Banking the unbanked – India's race to digital

Following my story around the learnings from China, I was tempted to do a similar one around my learnings from her fast-growing neighbour and rival, India! India has also made great strides in digitizing the financial services industry in the last three years.  Prime Minister Narendra Modi has been a champion of the “Digital India” program since coming to power in 2014. The “Digital India” program aims to transform the nation into a digital empowered society and a knowledge economy.

However, unlike my experience in China, I do have to exchange some money before leaving for India.  It is not as easy for me to get set up on one of the local payment wallets.  I was told I needed to get a local phone number to set this up!  Here are some perspectives from the view of an outsider into the Indian financial services industry.

Three distinct trends mark the incredible growth of financial services industry in India:

1. The government’s digital push 

India would possibly rank highest in terms of government initiatives to bolster the growth.  The demonetization of the currency in 2016 was a huge stimulus that accelerated digitization. Post which, several other government programs brought financial inclusion to this largely unbanked country.  

The local central bank, RBI has set a vision to quadruple the digital transactions in a three-year period by 2021.  It encourages the participation of new players with focus on customer experience as a key driver. India has seen the emergence of the Fintech industry over the alst 4 years. It has been a hotbed for some of the largest investments in Fintech. The digital payments market will reach $1 trillion in value by 2023. And, India will form a significant portion of the global digital payments market. 

Central to the innovation in India’s digital landscape is the development of “IndiaStack” by the government.  It is an open API based technology stack that will change the way the country will function moving forward.  It consists of 4 layers or technology stacks:

1. An Identity /Presence Layer

2. A Paperless layer to digitize all forms of records (E-KYC, Digilocker, E-Sign)

3. The Cashless layer (Unified Payments Interface) and Consent layer (allowing the user to give consent to various parties to access his/her data)

Each layer takes away considerable friction that citizens faced when accessing government or other regulated personal services.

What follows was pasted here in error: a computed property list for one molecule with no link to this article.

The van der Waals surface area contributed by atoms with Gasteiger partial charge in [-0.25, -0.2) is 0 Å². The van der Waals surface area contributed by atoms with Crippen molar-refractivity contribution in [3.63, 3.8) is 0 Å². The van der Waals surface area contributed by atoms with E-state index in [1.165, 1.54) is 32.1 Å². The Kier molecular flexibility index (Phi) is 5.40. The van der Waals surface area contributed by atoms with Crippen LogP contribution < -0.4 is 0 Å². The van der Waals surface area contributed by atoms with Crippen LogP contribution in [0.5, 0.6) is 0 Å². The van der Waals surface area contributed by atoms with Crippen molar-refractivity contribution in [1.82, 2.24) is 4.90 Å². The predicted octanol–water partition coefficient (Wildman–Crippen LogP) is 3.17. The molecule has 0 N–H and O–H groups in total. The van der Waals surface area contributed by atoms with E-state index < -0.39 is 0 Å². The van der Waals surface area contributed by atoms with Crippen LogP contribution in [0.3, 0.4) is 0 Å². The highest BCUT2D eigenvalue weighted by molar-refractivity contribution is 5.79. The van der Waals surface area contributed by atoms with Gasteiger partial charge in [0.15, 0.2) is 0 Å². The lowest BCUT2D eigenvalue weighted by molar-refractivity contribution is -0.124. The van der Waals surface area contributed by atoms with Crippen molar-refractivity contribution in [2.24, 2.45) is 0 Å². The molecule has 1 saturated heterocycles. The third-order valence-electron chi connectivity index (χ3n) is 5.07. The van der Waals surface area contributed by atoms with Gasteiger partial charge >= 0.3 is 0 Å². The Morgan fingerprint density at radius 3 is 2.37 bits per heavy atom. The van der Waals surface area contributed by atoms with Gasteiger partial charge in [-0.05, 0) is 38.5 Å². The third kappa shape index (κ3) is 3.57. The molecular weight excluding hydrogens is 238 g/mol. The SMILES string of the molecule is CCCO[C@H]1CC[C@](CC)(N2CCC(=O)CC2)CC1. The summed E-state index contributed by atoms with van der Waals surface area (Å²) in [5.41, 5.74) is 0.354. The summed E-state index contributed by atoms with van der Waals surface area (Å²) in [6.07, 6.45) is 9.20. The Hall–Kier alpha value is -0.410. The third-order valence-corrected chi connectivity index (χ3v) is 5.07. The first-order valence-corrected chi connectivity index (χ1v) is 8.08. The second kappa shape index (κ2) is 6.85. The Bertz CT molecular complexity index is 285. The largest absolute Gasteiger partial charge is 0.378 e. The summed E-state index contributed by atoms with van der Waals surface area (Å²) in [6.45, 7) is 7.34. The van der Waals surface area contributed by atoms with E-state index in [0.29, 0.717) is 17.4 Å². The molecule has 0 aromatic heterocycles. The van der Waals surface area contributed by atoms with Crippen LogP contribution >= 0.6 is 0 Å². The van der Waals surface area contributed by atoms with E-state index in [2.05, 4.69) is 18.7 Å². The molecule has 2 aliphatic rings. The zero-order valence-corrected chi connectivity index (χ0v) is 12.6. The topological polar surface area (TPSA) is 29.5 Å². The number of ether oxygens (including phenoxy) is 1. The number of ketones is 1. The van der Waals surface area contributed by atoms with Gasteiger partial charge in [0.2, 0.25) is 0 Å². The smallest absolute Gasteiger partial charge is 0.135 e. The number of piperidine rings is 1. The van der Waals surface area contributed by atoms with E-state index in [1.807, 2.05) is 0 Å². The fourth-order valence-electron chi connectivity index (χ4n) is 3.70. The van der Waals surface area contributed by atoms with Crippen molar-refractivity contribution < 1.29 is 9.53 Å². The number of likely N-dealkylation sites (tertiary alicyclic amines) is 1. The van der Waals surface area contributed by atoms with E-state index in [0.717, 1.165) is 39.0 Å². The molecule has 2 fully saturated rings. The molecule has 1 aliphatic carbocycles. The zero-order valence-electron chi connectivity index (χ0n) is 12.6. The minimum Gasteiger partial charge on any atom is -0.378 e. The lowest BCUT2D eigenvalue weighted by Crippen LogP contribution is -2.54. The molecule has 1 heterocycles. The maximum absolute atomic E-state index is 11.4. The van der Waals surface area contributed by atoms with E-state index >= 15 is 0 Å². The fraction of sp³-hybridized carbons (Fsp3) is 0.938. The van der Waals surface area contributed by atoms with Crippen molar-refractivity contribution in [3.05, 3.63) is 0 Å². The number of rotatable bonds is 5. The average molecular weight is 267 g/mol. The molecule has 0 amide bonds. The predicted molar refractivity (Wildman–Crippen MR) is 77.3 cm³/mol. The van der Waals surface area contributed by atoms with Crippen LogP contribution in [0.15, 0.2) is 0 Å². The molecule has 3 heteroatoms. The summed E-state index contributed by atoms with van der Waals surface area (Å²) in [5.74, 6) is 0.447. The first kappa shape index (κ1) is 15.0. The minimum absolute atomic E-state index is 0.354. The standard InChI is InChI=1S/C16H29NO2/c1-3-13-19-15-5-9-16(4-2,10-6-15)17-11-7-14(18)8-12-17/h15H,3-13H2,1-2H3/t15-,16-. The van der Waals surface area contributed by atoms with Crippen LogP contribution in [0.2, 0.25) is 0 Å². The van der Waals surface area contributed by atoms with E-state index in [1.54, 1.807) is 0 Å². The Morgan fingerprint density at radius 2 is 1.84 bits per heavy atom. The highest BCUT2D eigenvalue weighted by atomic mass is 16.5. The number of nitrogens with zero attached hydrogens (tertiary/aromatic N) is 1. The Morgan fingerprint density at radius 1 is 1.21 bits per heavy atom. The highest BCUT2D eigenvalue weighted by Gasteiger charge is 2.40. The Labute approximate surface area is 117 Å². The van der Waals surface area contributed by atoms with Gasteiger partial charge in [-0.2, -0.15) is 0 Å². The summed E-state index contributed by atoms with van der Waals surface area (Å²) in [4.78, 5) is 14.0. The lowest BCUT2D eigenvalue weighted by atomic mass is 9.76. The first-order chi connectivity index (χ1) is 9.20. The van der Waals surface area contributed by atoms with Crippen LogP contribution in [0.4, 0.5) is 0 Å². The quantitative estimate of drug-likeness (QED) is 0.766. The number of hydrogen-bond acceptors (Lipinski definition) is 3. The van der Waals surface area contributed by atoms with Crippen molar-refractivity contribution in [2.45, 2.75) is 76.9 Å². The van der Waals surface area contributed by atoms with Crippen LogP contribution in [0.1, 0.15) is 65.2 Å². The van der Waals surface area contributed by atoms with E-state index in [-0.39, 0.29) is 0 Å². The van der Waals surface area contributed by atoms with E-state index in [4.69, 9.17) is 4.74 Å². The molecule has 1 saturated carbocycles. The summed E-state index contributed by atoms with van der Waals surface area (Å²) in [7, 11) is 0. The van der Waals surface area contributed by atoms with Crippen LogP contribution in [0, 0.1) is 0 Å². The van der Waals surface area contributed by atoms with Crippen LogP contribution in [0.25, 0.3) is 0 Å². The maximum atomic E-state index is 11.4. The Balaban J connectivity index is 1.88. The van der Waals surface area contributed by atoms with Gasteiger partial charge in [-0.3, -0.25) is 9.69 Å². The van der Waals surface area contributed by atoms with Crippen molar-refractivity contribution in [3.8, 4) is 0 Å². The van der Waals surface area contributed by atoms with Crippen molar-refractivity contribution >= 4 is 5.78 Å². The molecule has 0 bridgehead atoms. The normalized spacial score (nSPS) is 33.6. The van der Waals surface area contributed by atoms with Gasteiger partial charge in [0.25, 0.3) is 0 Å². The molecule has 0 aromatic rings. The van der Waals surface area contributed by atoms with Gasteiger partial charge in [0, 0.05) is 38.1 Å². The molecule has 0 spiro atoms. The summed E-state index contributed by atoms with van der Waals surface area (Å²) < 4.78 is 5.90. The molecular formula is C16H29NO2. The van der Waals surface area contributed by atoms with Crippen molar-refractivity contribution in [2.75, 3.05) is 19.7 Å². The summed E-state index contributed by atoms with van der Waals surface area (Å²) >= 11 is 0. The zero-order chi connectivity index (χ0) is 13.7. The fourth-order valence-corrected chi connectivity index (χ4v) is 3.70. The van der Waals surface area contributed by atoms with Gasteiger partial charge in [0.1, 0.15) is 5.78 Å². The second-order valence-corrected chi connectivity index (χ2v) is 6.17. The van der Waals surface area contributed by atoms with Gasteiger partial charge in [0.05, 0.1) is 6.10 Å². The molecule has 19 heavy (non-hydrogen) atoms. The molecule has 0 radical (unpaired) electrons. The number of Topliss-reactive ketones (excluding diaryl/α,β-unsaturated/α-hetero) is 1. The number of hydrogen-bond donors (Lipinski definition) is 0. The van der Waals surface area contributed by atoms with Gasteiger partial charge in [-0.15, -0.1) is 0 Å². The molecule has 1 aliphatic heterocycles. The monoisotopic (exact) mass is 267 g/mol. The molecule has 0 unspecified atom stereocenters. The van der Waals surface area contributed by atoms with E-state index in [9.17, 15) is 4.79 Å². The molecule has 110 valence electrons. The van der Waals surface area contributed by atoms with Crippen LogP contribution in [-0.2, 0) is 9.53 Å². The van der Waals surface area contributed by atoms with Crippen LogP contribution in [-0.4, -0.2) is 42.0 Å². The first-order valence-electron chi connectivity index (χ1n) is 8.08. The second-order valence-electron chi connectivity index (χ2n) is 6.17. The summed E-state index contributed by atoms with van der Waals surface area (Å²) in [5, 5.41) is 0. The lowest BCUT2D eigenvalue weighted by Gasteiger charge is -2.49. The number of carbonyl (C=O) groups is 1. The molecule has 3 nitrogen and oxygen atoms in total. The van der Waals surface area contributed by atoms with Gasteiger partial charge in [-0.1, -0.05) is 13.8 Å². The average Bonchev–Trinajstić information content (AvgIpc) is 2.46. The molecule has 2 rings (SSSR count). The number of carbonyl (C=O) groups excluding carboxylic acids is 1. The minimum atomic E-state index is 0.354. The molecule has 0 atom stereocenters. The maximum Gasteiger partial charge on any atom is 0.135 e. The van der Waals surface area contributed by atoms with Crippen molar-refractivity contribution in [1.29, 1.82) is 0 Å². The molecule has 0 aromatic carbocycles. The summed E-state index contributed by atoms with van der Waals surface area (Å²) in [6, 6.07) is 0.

The Unified Payments Interface (UPI) enables the user to power multiple bank accounts into a single mobile app.  It merges several banking features including merchant payments in one interface.  There has been about 800 million transactions a month worth US$19 billion–in just three years of launch.  

2. The exploding activity among startups and global tech giants 

India has been quite receptive of the global tech giants who have made big bets in this market.  Research firm Twimbit estimated an investments worth US$1.9 billion in 2018 alone. 

The majority of the investments were in the payments sector led by PayTM, the pioneer as well as leading platform.  Global giants Amazon, Google are quite active in this sector.  Of 2,035 FinTech startups in India, most belong to the Payments segment (375 startups). The payment segment amounted to 18.43% of the total number of startups. There is a high number of television adverts from competing providers offering lucrative cashbacks for using their payment services. (just over 5 years ago, all I remember was adverts on soaps and detergents) Lending and insurance are the other dominant sectors which have attracted the bulk of the venture funding.  

The ability for startups to access a platform such as UPI discussed earlier, will further accelerate the pace at which new startups will be founded and funded.     

3. The digitization efforts of the existing industry participants 

India is home to some of the best performing as well as worst performing banks. The sector is gigantic and is home to about 99,000 banks (public, private, urban/rural co-operative banks). A recent government drive, Pradhan Mantri Jan Dhan Yojana, to bank the citizens opened 355 million accounts. It also witnessed deposits increased by US$14 billion.  This is still day one of banking in India!!!  Imagine the potential.  

Twimbit estimated the ICT spending by the banks reached US$9.8 billion in 2018, a growth of 10 percent YoY. It also mentioned API / Open Banking is high on the agenda of every CEO.  

The co-operative banks (1551 urban and 96,612 rural) embarked on digitization initiative to move their applications onto the cloud. They also sidestepped the process of investing in traditional IT infrastructure.  An effective digital transformation program can greatly contribute to enabling financial inclusion to all sectors of the economy.  

Whilst so much has been done in the last three years, I cannot but fathom the opportunity ahead.  India will be the land where we will see the full spectrum of competition in the financial services sector, which includes the tech giants, the financial institutions of the world, Fintech startups as well as the local banks.  The stage is getting ready for digital enabled partnerships to usher in incredible growth to this economy.  “Incredible India”– it certainly will be!

Topic:

The Future of Banking

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